However, an outside law firm which has reviewed the contractual agreements says the government should take a shot at this and not pay, because if it lost, taxpayers would only have to pay their legal fees anyway if Raines and the other executives turn around and sue for breach of contract.
That’s because under a worst case scenario, in the 2008 law letting the government seize Fannie and Freddie, the law says the government would only have to pay the legal fees.
The 2008 law says the costs “should not exceed what the FHFA would have paid if it had continued to pay the former employees’ legal fees under the indemnification agreements.”
The 2008 law also says the damages would only equal “actual direct compensatory damages,” not punitive damages, damages for lost profits or pain and suffering.
Meaning, “the former executives’ incurred legal fees and expenses” the government would have paid in the first place if it didn’t try to void them, the legal analysis shows.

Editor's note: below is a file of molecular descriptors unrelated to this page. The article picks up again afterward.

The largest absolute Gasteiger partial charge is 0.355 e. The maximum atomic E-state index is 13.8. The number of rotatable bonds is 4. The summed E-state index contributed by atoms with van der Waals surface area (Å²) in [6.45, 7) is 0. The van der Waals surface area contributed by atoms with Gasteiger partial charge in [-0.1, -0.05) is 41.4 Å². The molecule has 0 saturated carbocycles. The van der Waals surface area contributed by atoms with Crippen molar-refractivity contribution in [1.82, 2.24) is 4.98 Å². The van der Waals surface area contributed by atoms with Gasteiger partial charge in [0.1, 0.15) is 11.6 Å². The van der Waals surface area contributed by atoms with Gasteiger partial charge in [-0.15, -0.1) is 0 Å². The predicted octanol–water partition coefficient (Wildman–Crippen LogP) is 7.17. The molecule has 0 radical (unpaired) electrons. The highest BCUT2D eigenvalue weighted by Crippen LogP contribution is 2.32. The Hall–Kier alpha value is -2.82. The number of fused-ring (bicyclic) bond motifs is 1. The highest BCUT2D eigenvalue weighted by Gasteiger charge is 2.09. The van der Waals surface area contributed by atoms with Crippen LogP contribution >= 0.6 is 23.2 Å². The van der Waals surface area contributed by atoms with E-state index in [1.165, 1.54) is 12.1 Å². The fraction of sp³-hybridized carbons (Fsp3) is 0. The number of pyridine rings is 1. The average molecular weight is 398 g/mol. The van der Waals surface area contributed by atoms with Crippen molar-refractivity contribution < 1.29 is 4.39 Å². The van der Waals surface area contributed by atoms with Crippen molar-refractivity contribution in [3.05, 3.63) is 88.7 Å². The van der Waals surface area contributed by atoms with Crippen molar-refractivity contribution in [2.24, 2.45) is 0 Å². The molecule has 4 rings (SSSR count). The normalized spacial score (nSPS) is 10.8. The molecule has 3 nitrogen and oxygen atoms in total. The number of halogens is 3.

And taxpayer costs for a lawsuit nixing these legal fees would be low, since the FHFA could use its own legal staff, and not a phalanx of outside lawyers.
Fannie’s Legal Fees Contravene SEC Order
And Fannie’s payment of these legal fees for the 2004 accounting fraud contravenes a consent order it entered into with the SEC earlier last decade when it settled its accounting charges.
According to FOX Business’s review of its SEC consent order, Fannie Mae agreed to “not take any action or to make or permit to be made any public statement denying, directly or indirectly, any allegation in the [SEC’s] complaint or creating the impression the [SEC’s] complaint is without factual basis.”